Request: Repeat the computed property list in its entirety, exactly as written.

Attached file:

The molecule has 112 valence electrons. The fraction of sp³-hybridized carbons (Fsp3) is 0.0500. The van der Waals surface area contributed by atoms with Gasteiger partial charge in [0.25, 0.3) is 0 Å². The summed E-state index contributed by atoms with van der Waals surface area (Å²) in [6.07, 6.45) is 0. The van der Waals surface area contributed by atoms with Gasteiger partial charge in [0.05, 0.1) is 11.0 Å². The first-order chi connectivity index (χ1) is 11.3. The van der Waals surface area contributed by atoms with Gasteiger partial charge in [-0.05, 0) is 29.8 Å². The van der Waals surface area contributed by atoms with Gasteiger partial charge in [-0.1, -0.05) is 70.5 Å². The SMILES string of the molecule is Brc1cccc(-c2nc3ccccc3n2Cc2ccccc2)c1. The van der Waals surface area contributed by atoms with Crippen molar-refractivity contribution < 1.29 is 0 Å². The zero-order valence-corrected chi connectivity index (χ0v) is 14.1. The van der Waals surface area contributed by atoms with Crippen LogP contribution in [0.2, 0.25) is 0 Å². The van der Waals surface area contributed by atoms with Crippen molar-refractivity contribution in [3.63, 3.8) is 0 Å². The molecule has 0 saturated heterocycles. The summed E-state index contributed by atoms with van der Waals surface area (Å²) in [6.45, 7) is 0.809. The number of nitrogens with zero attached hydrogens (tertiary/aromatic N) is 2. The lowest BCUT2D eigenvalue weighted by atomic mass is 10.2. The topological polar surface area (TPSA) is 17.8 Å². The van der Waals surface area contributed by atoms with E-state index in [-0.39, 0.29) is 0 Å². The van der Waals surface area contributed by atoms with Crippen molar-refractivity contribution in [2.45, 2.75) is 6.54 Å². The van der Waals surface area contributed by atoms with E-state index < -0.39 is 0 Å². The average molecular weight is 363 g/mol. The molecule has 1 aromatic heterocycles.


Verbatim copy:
The molecule has 112 valence electrons. The fraction of sp³-hybridized carbons (Fsp3) is 0.0500. The van der Waals surface area contributed by atoms with Gasteiger partial charge in [0.25, 0.3) is 0 Å². The summed E-state index contributed by atoms with van der Waals surface area (Å²) in [6.07, 6.45) is 0. The van der Waals surface area contributed by atoms with Gasteiger partial charge in [0.05, 0.1) is 11.0 Å². The first-order chi connectivity index (χ1) is 11.3. The van der Waals surface area contributed by atoms with Gasteiger partial charge in [-0.05, 0) is 29.8 Å². The van der Waals surface area contributed by atoms with Gasteiger partial charge in [-0.1, -0.05) is 70.5 Å². The SMILES string of the molecule is Brc1cccc(-c2nc3ccccc3n2Cc2ccccc2)c1. The van der Waals surface area contributed by atoms with Crippen molar-refractivity contribution < 1.29 is 0 Å². The zero-order valence-corrected chi connectivity index (χ0v) is 14.1. The van der Waals surface area contributed by atoms with Crippen LogP contribution in [0.2, 0.25) is 0 Å². The van der Waals surface area contributed by atoms with Crippen molar-refractivity contribution in [3.63, 3.8) is 0 Å². The molecule has 0 saturated heterocycles. The summed E-state index contributed by atoms with van der Waals surface area (Å²) in [6.45, 7) is 0.809. The number of nitrogens with zero attached hydrogens (tertiary/aromatic N) is 2. The lowest BCUT2D eigenvalue weighted by atomic mass is 10.2. The topological polar surface area (TPSA) is 17.8 Å². The van der Waals surface area contributed by atoms with E-state index in [-0.39, 0.29) is 0 Å². The van der Waals surface area contributed by atoms with Crippen molar-refractivity contribution in [2.45, 2.75) is 6.54 Å². The van der Waals surface area contributed by atoms with E-state index < -0.39 is 0 Å². The average molecular weight is 363 g/mol. The molecule has 1 aromatic heterocycles.